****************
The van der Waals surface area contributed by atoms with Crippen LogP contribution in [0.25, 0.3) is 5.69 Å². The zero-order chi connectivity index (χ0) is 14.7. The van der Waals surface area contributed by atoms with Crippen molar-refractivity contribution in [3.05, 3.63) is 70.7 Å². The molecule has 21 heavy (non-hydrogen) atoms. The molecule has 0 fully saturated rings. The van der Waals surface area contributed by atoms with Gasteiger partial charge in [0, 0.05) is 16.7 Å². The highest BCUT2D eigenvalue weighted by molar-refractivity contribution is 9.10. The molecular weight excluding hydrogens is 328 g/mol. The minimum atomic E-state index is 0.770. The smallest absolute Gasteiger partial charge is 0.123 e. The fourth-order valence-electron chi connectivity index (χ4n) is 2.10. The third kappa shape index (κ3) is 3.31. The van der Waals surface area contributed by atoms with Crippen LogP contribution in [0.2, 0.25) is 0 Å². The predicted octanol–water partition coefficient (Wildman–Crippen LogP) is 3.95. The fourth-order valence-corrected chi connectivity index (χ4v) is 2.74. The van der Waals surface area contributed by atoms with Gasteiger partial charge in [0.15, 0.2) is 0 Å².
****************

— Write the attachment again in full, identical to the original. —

The van der Waals surface area contributed by atoms with Crippen LogP contribution in [0.25, 0.3) is 5.69 Å². The zero-order chi connectivity index (χ0) is 14.7. The van der Waals surface area contributed by atoms with Crippen molar-refractivity contribution in [3.05, 3.63) is 70.7 Å². The molecule has 21 heavy (non-hydrogen) atoms. The molecule has 0 fully saturated rings. The van der Waals surface area contributed by atoms with Gasteiger partial charge in [0, 0.05) is 16.7 Å². The highest BCUT2D eigenvalue weighted by molar-refractivity contribution is 9.10. The molecular weight excluding hydrogens is 328 g/mol. The minimum atomic E-state index is 0.770. The smallest absolute Gasteiger partial charge is 0.123 e. The fourth-order valence-electron chi connectivity index (χ4n) is 2.10. The third kappa shape index (κ3) is 3.31. The van der Waals surface area contributed by atoms with Crippen LogP contribution in [0.2, 0.25) is 0 Å². The predicted octanol–water partition coefficient (Wildman–Crippen LogP) is 3.95. The fourth-order valence-corrected chi connectivity index (χ4v) is 2.74. The van der Waals surface area contributed by atoms with Gasteiger partial charge in [0.15, 0.2) is 0 Å².